I´ve been living as Rowan for six months now, and asides from the sometimes castrating dysphoria (discomfort with my body), I got the social part down pretty well. I feel like a guy and since my hormones are naturally so messed up that I´m growing a beard (without being on any kind of medical hormones), everyone else thinks so too. People at the hospital even got cranky when the doc called for a “ma´am” and saw none.
But here´s the thing. Now that I´m Rowan I´m starting to ponder whatever masculinity means. I don´t have a big pick of rolemodels, since my dad is kind of not in the picture, and I have no big brothers. Being raised a girl in modern society means that you learn to be agreeable. You don´t usually start a fight just for fun or participate in competitive golf-kart racing with your mates. In that sense I feel like I was brought up to be a “nice guy“.
Meaning an inclination to being nice even when you´re fuming mad, and to be more hesitant in your demands. It has me wondering how to relate to other guys and even reconsidering how to ask for a smoke casually. My disposition to linger on things has lessened and my reservation to talk about feelings increased. This isn´t because I´m actively supressing myself in order to be Macho Macho Man. It just makes sense.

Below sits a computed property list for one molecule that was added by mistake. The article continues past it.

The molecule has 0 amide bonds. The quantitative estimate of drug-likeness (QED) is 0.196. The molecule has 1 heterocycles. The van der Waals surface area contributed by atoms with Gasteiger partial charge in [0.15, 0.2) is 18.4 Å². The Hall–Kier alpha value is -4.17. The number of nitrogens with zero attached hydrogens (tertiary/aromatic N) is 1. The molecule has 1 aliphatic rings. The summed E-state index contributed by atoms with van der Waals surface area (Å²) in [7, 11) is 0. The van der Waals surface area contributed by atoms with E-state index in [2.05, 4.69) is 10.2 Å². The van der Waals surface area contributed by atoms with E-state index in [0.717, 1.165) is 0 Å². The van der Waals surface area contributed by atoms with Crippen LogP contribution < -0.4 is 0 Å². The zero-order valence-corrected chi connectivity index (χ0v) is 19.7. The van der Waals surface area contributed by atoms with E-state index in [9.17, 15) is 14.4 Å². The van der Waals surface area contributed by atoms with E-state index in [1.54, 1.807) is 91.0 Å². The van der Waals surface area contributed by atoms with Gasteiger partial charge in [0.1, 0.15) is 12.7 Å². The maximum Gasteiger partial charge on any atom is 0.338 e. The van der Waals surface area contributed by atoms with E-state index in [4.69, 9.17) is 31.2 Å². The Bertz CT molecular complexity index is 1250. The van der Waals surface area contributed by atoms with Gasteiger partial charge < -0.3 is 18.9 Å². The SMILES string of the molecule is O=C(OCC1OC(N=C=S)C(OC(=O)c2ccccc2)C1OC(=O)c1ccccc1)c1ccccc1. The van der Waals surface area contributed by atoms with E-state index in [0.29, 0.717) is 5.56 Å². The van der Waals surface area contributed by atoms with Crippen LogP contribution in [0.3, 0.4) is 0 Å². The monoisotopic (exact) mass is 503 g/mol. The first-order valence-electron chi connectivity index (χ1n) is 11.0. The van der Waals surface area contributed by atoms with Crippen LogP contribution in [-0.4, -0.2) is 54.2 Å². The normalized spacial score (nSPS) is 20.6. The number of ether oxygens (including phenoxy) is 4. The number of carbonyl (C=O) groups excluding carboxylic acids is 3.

I spent my entire life trying to figure things out by talking about it. But I didn´t always talk straight from the heart and more often than not I was too afraid to say exactly what I felt – because it wasn´t pretty. Which leaves me to the conondrum of becoming more straightforward and more genuine in a lesser amount of words. Also leaves me to ponder what it means to get respect as a guy, among other intricacies relating to men.
Don´t get me wrong. I don´t think that genitals neatly separate everyone or that people should live in little boxes according to a gender marker. I just want to familiarize myself with the box that says “dude”, so I´ll have the means to further express who I really am, and relate to fellow male creatures accordingly. I feel like I missed out on a lot and this is my time to explore the other side of the coin.